7 61 ENCEPHALOS 51, 55-66, 2014 Table 1. Table 2.
9 63 ENCEPHALOS 51, 55-66, 2014
11 65 ENCEPHALOS 51, 55-66, 2014 References 1. Rehm J, Shield KD et al. Alcohol consumption, alcohol dependence and attributable burden of disease in Europe. Potential gains from effective interventions for alcohol dependence. Centre for Addiction and Mental Health, Canada. (2012). 2. Μητσώνης, Χ., Μουλαρογιώργου Ι., Πάλλη Ι., Δημόπουλος, Ν., Λατζουράκη, Ε., Τσακίρης, Φ. Εξαρτήσεις, Συννοσηρότητα, Πρόληψη και Θεραπεία. 2ο Μονοθεματικό Πανελλήνιο Συνέδριο Ψυχιατρικής, 5-7 Μαΐου 2010, Θεσσαλονίκη. 3. Besirli, A., Esel, E., Ozsoy, S., Turan, T. Hypothalamic-Pituitary-Adrenal Axis response to oral naltrexone in alcoholics during early withdrawal. Pharmacopsychiatry, 2014 Jun 17 [Epub ahead of print] 4. Myrick, H., Anton, R.F., Li, X., Henderson, S., Randall, P.K., Voronin, K. Effect of naltrexone and ondansetron on alcohol cue-induced activation of the ventral striatum in alcohol-dependent people. Arch Gen Psychiatry, 65(4): (2008). 5. Maisel, N.C., Blodgett, J.C., Wilbourne, P.L., Humphreys, K., Finney, J.W. Meta-analysis of naltrexone and acamprosate for treating alcohol use disorders: when are these medications most helpful? Addiction, 108(2): (2013). 6. Garbutt JC. Efficacy and tolerability of naltrexone in the management of alcohol dependence. Current Pharmaceutical Design, 16, (2010). 7. Greenfield, S.F., Pettinati, H.M., O Malley, S. Randall, P.K.,Randall, C.L. Gender Differences in Alcohol Treatment: An Analysis of Outcome from the COMBINE Study. Alcohol Clin Exp Res, 34(10): (2010). 8. Agosti V, Nunes EV, O'Shea D. Do Manualized Psychosocial Interventions Help Reduce Relapse among Alcohol-Dependent Adults Treated with Naltrexone or Placebo? A Meta-analysis. Am J Addict, 21(6):501-7 (2012). 9. Jarosz, J., Miernik, K., Wachal, M., Walczak, J., Krumpl, G. Naltrexone (50mg) plus psychotherapy in alcohol-dependent patients: a meta-analysis of randomized controlled trials. Am J Drug Alcohol Abuse, 39(3): (2013). 10. Rehm J, Mathers C, Popova S, Thavorncharoensap M, Teerawattananon Y, Patra J. Global burden of disease and injury and economic cost attributable to alcohol use and alcohol-use disorders. Lancet, 27;373(9682): (2009). 11. Kiefer, F., Helwig, H., Tarnaske, T.,Otte, C., Jahn, H. andwiedemann, K. Pharmacological relapse prevention of alcoholism: Clinical predictors of outcome. European Addiction Research 11, (2005). 12. Hillemacher, T. & Bleich, S. Neurobiology and treatment in alcoholism- recent findings regarding Lesch s typology of alcohol dependence. Alcohol & Alcoholism, 43(3): (2008). 13. Jonas, D.E., Amick, H.R., Feltner, C., Bobashev, G., Thomas, K., Wines, R., Kim, M.M., Shanahan, E., Gass, C.E., Rowe, C.J., Garbutt, J.C. Pharmacotherapy for adults with alcohol use disorders in outpatient setting: a systematic review and meta-analysis. JAMA, 311(18): (2014) 14. Garbutt, J.C., Greenblatt, A.M., West, S.L., Morgan, L.C., Kampov-Polevoy, A., Jordan, H.S., Bobashev, G.V. Clinical and biological moderators of response to naltrexone in alcohol dependence: a systematic review of the evidence. Addiction, 2014 Mar 25. doi: /add Enoch, M.A. Genetic influences on response to alcohol and response to pharmacotherapies for alcoholism. Pharmacol Biochem Behav Nov 9. pii: S (13) doi: /j.pbb Streeton, C., Whelan, G. Naltrexone, a relapse prevention maintenance treatment of alcohol dependence: a meta-analysis of randomized controlled trials. Alcohol & Alcoholism, 36;6: (2001). 17. Beasley, J.D., Grimson, R., Bicker, A.A., Closson, W.J., Heusel, C.A., Faust, F.I. Follow up of a cohort of alcoholic patients through 12 months of comprehensive behavioural treatment. J Subst Abuse Treat, 8: (1991). 18. Ehrenreich, H., Mangholz, A., Schmitht, M., Lieder, P., Volkel, W., Ruther, E., Poser, W. OLITA: An alternative in the treatment of therapy-resistant chronic alcoholics. First evaluation of a new approach. Eur Arch Psychiatry Clin-Neurosci, 247:1:51-54 (1997). 19. Stinchfield, R., Owen, P. Hazelden s model of treatment and its outcome. Addict Behav, 23-5: (1998). 20. Vuoristo-Myllys, S., Lipsanen, J., Lahti, J., Kalska, H., Alho, H. Outcome predictors for problem drinkers treated with combined cognitive behavioral therapy and naltrexone. Am J Drug Alcohol Abuse, 40(2): (2014) 21. Vuoristo-Myllys, S., Lahti, J., Alho, H., Julkunen, J. Predictors of dropout in an outpatient treatment for problem drinkers including cognitivebehavioral therapy and the opioid antagonist naltraxone. J Stud Alcohol Drugs, 74(6): (2013). 22. Neto, D., Xavier, M., Lucena, P., Silva, A.V. An evaluation of the therapeutic programme conducted by the southern regional alcohol-abuse treatment centre: study on the programme s results one year after discharge from inpatient care. Eur Addict Res, 7:61-68 (2001). 23. Waisberg, J.L. Patient characteristics and outcome of inpatient treatment for alcoholism. Adv Alcohol Subst Abuse, 8(3-4):9-32 (1990). 24. Ornstein, P., Cherepon, J. Demographic variables as predictors of alcoholism treatment outcome. J Stud Alcohol, 46: (1985). 25. Μέλλος, Ε. Συννοσηρότητα και αλκοόλ. Εγκέφαλος 46, (2009). 26. Regier, D.A., Farmer, M.E., Rae, D.S. Comorbidity of mental disorders with alcohol and other drug abuse: results from the Epidemiological Catchment Area (ECA) study. JAMA, 264:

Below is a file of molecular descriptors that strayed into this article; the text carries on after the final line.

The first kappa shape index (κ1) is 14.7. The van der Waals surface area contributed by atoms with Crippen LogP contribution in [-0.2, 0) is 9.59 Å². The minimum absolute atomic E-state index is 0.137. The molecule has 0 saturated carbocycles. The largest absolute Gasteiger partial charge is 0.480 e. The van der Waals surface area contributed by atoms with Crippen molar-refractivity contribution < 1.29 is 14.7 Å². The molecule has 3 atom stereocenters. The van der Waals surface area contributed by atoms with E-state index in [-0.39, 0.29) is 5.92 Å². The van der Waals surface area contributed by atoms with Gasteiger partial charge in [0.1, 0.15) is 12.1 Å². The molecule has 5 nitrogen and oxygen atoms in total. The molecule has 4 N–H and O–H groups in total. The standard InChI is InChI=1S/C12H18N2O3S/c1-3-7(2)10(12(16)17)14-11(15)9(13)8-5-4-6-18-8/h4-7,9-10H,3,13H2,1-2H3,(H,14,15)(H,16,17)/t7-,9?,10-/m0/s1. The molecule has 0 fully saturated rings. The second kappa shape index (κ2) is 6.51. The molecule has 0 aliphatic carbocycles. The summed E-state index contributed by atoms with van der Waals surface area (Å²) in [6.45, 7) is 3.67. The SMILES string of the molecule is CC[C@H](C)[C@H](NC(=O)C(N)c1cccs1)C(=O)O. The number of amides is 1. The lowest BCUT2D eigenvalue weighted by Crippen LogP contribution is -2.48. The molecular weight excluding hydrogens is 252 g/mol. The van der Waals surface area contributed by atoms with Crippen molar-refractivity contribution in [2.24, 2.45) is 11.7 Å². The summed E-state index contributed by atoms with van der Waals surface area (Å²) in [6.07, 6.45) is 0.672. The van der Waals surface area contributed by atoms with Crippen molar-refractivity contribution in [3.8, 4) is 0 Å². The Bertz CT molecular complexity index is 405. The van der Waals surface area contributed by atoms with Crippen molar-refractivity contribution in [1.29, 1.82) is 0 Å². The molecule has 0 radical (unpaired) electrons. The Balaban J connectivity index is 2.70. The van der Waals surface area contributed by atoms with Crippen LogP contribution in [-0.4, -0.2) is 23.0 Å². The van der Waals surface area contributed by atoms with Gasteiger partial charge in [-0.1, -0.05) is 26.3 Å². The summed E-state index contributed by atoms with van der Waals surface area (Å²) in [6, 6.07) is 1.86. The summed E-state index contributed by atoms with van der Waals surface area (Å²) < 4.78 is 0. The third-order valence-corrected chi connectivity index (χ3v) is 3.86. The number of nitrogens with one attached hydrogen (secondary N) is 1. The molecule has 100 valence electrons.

12 66 (1990). 27. Schuckit, M.A., Tipp, J.E., Bergman, M., Reich, W., Hesselbrock, V., Smith, T.L. Comparison of induced and independent Major Depressive Disorders in 2,954 Alcoholics. Am J Psychiatry, 154(7): (1997). 28. Kessler, R.C., Walters, E.E. The National Comorbidity Survey. In: Tsaung MT, Tohen M (eds): Textbook in Psychiatric Epidemiology, 2nd ed, Wiley & sons, New York: (2002). 29. Kessler, R.C., Nelson, C.B., McGonagle, K.A., Eclund, M.J., Frank, R.G., Leof, P.J. The epidemiology of co-occuring addictive and mental disorders. Am J Orthopsychiatry, 66: (1996). 30. Roy, A., DeJone, J., Lamparski, D., George, T., Linnoila, M. Depression among alcoholics: relationship to clinical and cerebrospinal fluid variables. Arch Gen Psychiatry, 42: (1985). 31. Kandel, D.B., Huang, F.Y., Davies, M. Comorbidity between patterns of substance use dependence and psychiatric syndromes. Drug Alcohol Depend, 64: (2001).